Ireland and UK leaders must avoid public spats, says Martin

Juno McEnroe Political Correspondent

Ireland and UK leaders must avoid public spats, says Martin

Glenties, Donegal

Taoiseach Leo Varadkar and incoming British prime minister Boris Johnson must avoid public spats and commit to restoring powersharing in the North, says Fianna Fáil leader Micheal Martin. Speaking at the MacGill Summer School in Co Donegal, he said the two leaders must agree “deep and permanent” co-operation after Brexit through a new credible forum.

Mr Martin, although critical of Boris Johnson, said the Government must find a way of working with the incoming prime minister.

“Over the next few weeks the Taoiseach and prime minister will meet to discuss Brexit. Both leaders should be reminded that this is not just a game of one-upmanship — that Brexit is far too serious to play domestic politics with. It would be a good start if there was an end to the new habit of carrying out every disagreement in public and for both the Taoiseach and the new prime minister to do more than focus on the fight at hand.”

Mr Martin called on Mr Varadkar and Mr Johnson to give “personal commitments” to revive institutions in the North.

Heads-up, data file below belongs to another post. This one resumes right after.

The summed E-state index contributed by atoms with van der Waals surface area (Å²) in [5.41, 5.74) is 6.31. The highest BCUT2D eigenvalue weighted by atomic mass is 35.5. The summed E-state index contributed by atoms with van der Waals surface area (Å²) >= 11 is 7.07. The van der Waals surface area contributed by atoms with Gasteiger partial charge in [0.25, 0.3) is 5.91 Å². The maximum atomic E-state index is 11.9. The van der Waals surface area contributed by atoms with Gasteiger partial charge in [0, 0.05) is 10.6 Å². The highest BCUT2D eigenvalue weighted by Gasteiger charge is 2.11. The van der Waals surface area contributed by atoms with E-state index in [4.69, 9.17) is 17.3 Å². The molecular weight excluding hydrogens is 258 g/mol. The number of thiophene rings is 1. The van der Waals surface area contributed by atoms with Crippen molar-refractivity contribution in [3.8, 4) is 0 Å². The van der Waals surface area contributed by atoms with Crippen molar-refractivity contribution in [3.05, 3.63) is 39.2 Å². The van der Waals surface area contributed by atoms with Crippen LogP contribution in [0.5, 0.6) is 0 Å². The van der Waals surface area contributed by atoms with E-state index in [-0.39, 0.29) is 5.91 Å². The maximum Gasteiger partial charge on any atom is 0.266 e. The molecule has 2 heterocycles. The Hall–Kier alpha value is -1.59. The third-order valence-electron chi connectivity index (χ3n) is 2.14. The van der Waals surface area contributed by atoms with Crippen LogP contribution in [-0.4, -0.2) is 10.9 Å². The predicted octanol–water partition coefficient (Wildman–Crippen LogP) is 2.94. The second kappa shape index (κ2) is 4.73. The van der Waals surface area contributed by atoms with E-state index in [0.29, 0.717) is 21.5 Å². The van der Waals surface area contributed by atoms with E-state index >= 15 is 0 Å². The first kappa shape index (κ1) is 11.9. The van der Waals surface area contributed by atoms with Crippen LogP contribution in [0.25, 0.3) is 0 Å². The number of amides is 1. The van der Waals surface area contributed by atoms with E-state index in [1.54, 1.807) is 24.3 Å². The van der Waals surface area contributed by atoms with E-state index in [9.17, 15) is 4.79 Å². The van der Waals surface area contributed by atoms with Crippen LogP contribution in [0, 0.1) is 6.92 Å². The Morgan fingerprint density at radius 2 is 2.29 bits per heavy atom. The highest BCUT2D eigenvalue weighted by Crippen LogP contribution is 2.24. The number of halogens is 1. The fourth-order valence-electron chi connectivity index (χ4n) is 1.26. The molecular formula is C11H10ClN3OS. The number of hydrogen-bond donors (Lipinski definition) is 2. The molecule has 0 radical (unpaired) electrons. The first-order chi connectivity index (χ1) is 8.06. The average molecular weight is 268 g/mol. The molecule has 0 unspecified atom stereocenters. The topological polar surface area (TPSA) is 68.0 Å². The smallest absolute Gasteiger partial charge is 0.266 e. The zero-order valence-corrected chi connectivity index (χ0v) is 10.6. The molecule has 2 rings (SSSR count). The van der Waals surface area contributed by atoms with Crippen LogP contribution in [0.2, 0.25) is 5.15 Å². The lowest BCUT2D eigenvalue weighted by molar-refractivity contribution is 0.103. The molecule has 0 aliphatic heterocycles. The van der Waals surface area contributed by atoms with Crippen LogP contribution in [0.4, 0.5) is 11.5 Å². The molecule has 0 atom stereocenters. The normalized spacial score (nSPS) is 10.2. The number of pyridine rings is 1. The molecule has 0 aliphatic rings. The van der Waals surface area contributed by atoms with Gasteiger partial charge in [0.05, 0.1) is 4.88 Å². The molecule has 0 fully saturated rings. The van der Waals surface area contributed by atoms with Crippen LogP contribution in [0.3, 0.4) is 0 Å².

Outlining steps both leaders could take, he told the audience in Glenties:

A reformed petition of concern to stop past abuses, the creation of the Civic Forum promised in the Agreement and intended to ensure the inclusion of marginalised communities, and a new financial settlement which proposes development rather than the management of cutbacks. These are concrete steps where leadership is needed.

The two must also put in place a “credible forum” for ensuring “deep and permanent contact and co-operation post Brexit”, suggested Mr Martin.

Speaking to reporters, he also said there were more pressing issues than a border poll or constitutional changes in the North, that impacted on the economy and services.

“In many respects the people of Northern Ireland have moved on and want real focus on bread-and- butter issues, on their health service, on education issues, because they are facing a lot of challenges and cuts at the moment.”

Elsewhere, Sinn Féin’s leader in the North, Michelle O’Neill, for the second year in a row, withdrew from speaking at the school. Mr Martin was critical of her non-attendance and inability to share the stage with him again in Glenties.

“This is the second year in a row that I was billed, and I was to be sharing a platform with Michelle O’Neill and for some reason, the Northern Ireland Sinn Féin leader is pulled again and these are issues I’d like to discuss and engage on on a public platform and that is disappointing.”

Ms O’Neill was replaced by party councillor John Finucane, who said his leader was unable to attend due to political talks at Stormont. He said that, in event of a united Ireland in time, Unionists were beginning to reassess their futures.

“It is time to hear all of the voices within this debate”, said Mr Finucane, adding that his party needed to assure others of the benefits and new rights under a united Ireland.

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